History

Fort Buford at sunset monotone

A far north outpost, home to post-Civil War soldiers.

Fort Buford is an amazing place. It figures in throughout the history of America. Explorers such as Lewis and Clark highlighted the area before it became a fort because it is the confluence of the Missouri and Yellowstone Rivers.  To travelers 150 years ago, it was like a major Interstate Highway intersection.Steamer F.Y. Batchelor at Fort Buford landing, Dakota Territory

 

 

Buffalo Soldiers

Fort Buford Officer Row

Fort Buford Officer Row

The Fort was built at the end of the Civil War.  It had a number of “Galvanized” soldiers, those who had been Confederate soldiers but agreed to serve at posts such as Fort Buford. They were joined by regular Union Soldiers and of special note, Buffalo Soldiers.

Masonic Metal Horse sculpture at Fort Buford

The horse sculpture at Fort Buford is praised for its authentic detail in even the smallest components.

Sculpture

The horse is a tribute to the Buffalo Soldiers. The term “buffalo soldier” was a term of respect.  Native Americans reportedly named black-haired, dark-skinned soldiers “buffalo soldiers” because they reminded them of their sacred buffalo.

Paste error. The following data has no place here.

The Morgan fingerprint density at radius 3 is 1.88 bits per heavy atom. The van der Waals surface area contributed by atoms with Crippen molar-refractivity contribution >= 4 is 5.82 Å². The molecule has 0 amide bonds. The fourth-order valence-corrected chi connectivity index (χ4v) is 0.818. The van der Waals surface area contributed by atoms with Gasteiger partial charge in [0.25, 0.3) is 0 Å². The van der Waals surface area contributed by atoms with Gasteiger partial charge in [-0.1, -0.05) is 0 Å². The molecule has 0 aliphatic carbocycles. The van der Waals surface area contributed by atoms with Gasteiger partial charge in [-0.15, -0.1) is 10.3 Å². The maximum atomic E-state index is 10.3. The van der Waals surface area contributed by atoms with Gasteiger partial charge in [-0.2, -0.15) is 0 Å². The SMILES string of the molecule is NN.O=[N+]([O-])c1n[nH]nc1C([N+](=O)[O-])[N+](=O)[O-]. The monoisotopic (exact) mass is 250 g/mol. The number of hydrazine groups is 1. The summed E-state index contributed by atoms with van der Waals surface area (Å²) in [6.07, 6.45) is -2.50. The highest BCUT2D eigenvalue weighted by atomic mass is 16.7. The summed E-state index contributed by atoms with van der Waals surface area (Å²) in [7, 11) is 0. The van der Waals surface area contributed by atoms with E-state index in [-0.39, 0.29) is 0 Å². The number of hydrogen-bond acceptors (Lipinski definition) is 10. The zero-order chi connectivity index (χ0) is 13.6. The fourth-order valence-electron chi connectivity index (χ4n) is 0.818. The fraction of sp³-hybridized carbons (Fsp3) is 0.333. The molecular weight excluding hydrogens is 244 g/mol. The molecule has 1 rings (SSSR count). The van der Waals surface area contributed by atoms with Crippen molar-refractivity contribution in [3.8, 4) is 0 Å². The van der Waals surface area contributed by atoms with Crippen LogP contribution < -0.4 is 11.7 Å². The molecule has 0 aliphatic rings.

Montana sculptor Jim Dolan designed and built the horse sculpture and named it “Our Work is Done.” It was erected in a celebration in 2016.

The site belongs to the Masons.   In 1891, they segregated lodges based on race. That’s why two lodges stood here at Fort Buford, one for the Buffalo soldiers and one for white soldiers.  The horse stands at one lodge and looks toward the second lodge of the Buffalo Soldiers.

Fort Buford is a popular tourist destination with walking trails, boat ramps, camp area, museum and the tribute to the Buffalo Soldiers. It’s just down the road from Fort Union, a nearby rebuilt American Fur Company trading post.

Here are links to read more:

Dedication of the Sculpture

Fort Buford

Fort Union

Buffalo Soldiers at Fort Buford

 

 

 

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